Tag Archives: digital

NANJING LIBRARY’S EFFORTS ON INTELLECTUAL FREEDOM

Reviewed By: Judith Gruber, Tess Harper, Anne Luca, Isabel Vargas, Jennifer Weisberger

Link to article: https://doaj.org/article/3cdebe9f3705497b99cb59fa81a1da7a

Intellectual freedom, or the right of every individual to have access to and express information of all points of view without restriction, is one of the primary principles of modern public librarianship. Nanjing Library, the oldest public library in China, has taken positive and effective strides in the efforts to ensure intellectual freedom to the community that it serves. In the the article Nanjing Library’s Efforts on Intellectual Freedom, which was written by one of the librarians who works there, gives an in depth analysis of the library’s services and history. Established in 1907, Nanjing Library is the public library of the province of Jiangsu, and was the national central library during the period of the Republic of China (1912-1949). Due to its rich cultural history and place of importance within the community, Nanjing Library promotes intellectual freedom for its patrons through its collections, services, and free access to information, both print and digital. As a member of the International Federation of Library Associations (IFLA), Nanjing Library is part of a large global network of public libraries serving as information centers offering historical and rare materials, as well as increasingly modern resources
The Nanjing Library houses the third largest library collection in China with more than 11 million volumes of collected books. The Nanjing Library is known for its collection of historical documents that consists of “1.6 million volumes of ancient books, including 140,000 rare books and 700,000 volumes of Republic of China’s documents” (Bing, 2015, p. 8). This collection includes ancient manuscripts, block-prints, books and other works from the Tang and Liao dynasties. 454 elements of the Nanjing collection have been placed on China’s National Precious Ancient Book Register. The Nanjing collection has “formed a resource system, covering various fields in social sciences and natural sciences” (p.8).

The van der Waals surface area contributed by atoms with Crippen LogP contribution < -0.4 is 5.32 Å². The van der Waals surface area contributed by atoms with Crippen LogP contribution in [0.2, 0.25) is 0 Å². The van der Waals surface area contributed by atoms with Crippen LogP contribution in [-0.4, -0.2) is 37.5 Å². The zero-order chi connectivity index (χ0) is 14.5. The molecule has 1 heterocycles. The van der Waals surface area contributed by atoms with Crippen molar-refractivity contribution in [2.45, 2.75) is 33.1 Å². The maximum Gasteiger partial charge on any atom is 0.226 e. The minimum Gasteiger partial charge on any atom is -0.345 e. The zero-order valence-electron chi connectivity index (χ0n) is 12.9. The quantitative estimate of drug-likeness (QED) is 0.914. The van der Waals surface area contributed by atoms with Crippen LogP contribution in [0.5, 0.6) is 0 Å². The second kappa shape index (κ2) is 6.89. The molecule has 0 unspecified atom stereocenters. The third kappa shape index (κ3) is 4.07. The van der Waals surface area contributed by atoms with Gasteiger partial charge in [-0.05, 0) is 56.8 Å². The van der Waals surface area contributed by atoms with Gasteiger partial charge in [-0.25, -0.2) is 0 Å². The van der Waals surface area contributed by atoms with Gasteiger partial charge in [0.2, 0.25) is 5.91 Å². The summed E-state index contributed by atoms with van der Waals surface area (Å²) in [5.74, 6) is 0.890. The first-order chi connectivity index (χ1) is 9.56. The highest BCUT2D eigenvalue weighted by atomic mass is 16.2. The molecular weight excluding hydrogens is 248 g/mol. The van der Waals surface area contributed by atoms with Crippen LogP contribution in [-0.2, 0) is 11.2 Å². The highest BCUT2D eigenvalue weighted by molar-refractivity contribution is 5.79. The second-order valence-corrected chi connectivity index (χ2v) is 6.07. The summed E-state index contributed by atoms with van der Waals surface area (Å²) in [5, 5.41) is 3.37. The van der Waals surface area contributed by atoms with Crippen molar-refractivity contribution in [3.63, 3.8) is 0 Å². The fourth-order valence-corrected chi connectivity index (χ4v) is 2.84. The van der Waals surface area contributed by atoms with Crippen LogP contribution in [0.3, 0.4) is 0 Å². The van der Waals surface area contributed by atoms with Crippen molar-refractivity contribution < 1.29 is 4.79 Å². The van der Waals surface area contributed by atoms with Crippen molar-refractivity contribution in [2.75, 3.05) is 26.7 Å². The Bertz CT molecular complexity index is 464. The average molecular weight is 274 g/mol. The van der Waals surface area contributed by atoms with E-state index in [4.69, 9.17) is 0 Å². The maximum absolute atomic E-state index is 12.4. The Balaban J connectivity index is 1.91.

The Nanjing Library is located in the center of Nanjing in an area known as Daxinggong. The construction of this library cost more than 400 million Yuan and consists of over 78, 000 sq. meters of floor space. The Nanjing library houses 3,000 seats for its users as well as “more than 4,000 information points for users in the Library” (p.8). The Nanjing Library’s mission is to take positive and effective measures to protect the intellectual freedom of its users. The free public services the library offers include reading, lending, and references services, access to a plethora of databases, lectures, exhibitions and “all kinds of reader activities (p.8)”.
With regard to serving disadvantaged groups, Bing (2015) writes that Jiangsu provincial library’s “…key functions include collecting, organizing, preserving, and utilizing information resources to support its mission of providing information resources to support its mission of providing services to all citizens, including disadvantaged groups” (p. 14). In addition, Jiangsu library also was the pioneering library to offer services to “visually impaired users among all provincial public libraries in China”, calling it “The Blind Audio Library” (Bing, 2015, p. 14). This collection contains “…3,000 volumes of Braille books and 33,000 audiobooks” as well as “…Braille printers, tape recorders, video viewing devices, computers for the visually impaired to get the Internet” and other services (Bing, 2015, p.14). Furthermore, Bing (2015) writes that “Since 2012, Nanjing Library has been organizing public training for rural migrant workers, the elderly, children, laid-off workers, and other vulnerable groups”, offering these groups instruction on using computers and digital resources (p.15).